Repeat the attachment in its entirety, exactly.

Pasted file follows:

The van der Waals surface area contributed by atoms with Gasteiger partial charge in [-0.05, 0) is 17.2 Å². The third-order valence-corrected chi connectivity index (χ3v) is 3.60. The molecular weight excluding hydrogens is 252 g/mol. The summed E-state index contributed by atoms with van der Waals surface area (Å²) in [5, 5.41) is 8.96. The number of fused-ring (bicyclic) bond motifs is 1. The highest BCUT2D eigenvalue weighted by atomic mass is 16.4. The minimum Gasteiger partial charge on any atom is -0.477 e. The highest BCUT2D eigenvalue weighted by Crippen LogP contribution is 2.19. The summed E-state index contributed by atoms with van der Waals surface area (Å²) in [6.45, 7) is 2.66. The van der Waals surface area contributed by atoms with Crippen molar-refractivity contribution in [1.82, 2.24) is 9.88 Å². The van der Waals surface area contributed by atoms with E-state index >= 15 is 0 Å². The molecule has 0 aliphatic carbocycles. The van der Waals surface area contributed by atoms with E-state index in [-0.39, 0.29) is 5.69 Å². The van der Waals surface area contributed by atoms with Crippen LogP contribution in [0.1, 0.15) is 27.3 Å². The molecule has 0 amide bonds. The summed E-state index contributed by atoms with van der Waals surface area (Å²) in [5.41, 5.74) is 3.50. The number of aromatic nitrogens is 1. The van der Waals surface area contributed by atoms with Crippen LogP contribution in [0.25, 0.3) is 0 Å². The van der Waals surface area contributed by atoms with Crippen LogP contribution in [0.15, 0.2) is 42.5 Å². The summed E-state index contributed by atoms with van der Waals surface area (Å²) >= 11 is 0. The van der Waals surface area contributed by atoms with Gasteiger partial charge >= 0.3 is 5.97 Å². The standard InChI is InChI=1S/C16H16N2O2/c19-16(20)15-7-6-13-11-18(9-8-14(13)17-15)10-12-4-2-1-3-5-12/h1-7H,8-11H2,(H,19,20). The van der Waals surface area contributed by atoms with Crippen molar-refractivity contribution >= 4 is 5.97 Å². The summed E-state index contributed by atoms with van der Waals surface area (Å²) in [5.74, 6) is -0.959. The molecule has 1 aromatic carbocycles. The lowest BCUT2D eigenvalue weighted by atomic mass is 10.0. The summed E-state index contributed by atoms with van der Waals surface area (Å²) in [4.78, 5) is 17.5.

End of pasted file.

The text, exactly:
The van der Waals surface area contributed by atoms with Gasteiger partial charge in [-0.05, 0) is 17.2 Å². The third-order valence-corrected chi connectivity index (χ3v) is 3.60. The molecular weight excluding hydrogens is 252 g/mol. The summed E-state index contributed by atoms with van der Waals surface area (Å²) in [5, 5.41) is 8.96. The number of fused-ring (bicyclic) bond motifs is 1. The highest BCUT2D eigenvalue weighted by atomic mass is 16.4. The minimum Gasteiger partial charge on any atom is -0.477 e. The highest BCUT2D eigenvalue weighted by Crippen LogP contribution is 2.19. The summed E-state index contributed by atoms with van der Waals surface area (Å²) in [6.45, 7) is 2.66. The van der Waals surface area contributed by atoms with Crippen molar-refractivity contribution in [1.82, 2.24) is 9.88 Å². The van der Waals surface area contributed by atoms with E-state index >= 15 is 0 Å². The molecule has 0 aliphatic carbocycles. The van der Waals surface area contributed by atoms with E-state index in [-0.39, 0.29) is 5.69 Å². The van der Waals surface area contributed by atoms with Crippen LogP contribution in [0.1, 0.15) is 27.3 Å². The molecule has 0 amide bonds. The summed E-state index contributed by atoms with van der Waals surface area (Å²) in [5.41, 5.74) is 3.50. The number of aromatic nitrogens is 1. The van der Waals surface area contributed by atoms with Crippen LogP contribution in [0.25, 0.3) is 0 Å². The van der Waals surface area contributed by atoms with Crippen LogP contribution in [0.15, 0.2) is 42.5 Å². The summed E-state index contributed by atoms with van der Waals surface area (Å²) >= 11 is 0. The van der Waals surface area contributed by atoms with Gasteiger partial charge >= 0.3 is 5.97 Å². The standard InChI is InChI=1S/C16H16N2O2/c19-16(20)15-7-6-13-11-18(9-8-14(13)17-15)10-12-4-2-1-3-5-12/h1-7H,8-11H2,(H,19,20). The van der Waals surface area contributed by atoms with Crippen molar-refractivity contribution >= 4 is 5.97 Å². The summed E-state index contributed by atoms with van der Waals surface area (Å²) in [5.74, 6) is -0.959. The molecule has 1 aromatic carbocycles. The lowest BCUT2D eigenvalue weighted by atomic mass is 10.0. The summed E-state index contributed by atoms with van der Waals surface area (Å²) in [4.78, 5) is 17.5.